Given our abject and woeful state of affairs, all the issues that Professor Jega has raised or canvassed in the past two years must resonate with Nigerians. But the one that resonates most with this writer is his plangent lament about the North being the haven and poster boy of horrible statistics and the world capital of poverty. Additionally, the North, which Andy Akporogu once dismissed as a “haven of excitable tempers” on account of the ethno-religious crises that reared their ugly heads in the 1980s/90s, has become the epicenter of other mortal failings, to wit: terrorism, banditry, kidnapping, out of school children, hordes of urchins roaming the streets etc.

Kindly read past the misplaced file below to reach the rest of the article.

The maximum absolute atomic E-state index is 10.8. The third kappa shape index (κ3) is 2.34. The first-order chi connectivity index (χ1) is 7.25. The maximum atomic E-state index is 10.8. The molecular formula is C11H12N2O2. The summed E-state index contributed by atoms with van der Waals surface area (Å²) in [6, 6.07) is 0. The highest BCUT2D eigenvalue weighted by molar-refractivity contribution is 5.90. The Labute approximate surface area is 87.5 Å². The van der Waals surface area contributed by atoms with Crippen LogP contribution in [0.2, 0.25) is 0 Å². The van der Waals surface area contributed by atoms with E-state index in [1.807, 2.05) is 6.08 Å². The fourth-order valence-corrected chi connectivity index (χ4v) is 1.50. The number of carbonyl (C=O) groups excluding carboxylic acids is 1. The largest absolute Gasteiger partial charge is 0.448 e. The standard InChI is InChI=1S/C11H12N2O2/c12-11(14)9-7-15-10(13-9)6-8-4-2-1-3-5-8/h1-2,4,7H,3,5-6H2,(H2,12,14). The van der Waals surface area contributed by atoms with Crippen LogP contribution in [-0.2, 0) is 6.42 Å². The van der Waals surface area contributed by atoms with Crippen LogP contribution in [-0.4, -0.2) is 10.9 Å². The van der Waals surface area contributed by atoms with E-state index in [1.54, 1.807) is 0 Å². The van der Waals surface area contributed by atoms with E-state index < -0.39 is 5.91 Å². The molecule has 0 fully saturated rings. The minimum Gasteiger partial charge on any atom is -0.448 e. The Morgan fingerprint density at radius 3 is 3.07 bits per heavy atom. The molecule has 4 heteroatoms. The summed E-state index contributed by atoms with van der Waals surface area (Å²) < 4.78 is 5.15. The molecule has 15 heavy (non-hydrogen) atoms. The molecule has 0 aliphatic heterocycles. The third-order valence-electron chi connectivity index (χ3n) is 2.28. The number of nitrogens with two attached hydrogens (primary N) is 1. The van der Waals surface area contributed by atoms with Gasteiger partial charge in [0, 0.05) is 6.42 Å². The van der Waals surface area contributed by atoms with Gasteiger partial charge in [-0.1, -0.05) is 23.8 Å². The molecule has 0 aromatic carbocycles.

Though Professor Jega did not go beyond issuing a clarion lament, he must nonetheless be saluted. Not a few mountebanks who parade themselves as our leaders in the North have preferred to play the ostrich and to pussyfoot over our horrible condition, making it to fester. But beyond Professor Jega’s lament, we must interrogate ourselves as to how the North arrived at this sordid pass, a pass where other sections of the country perceive the North as regressing to the Stone Age and a liability to the commonwealth.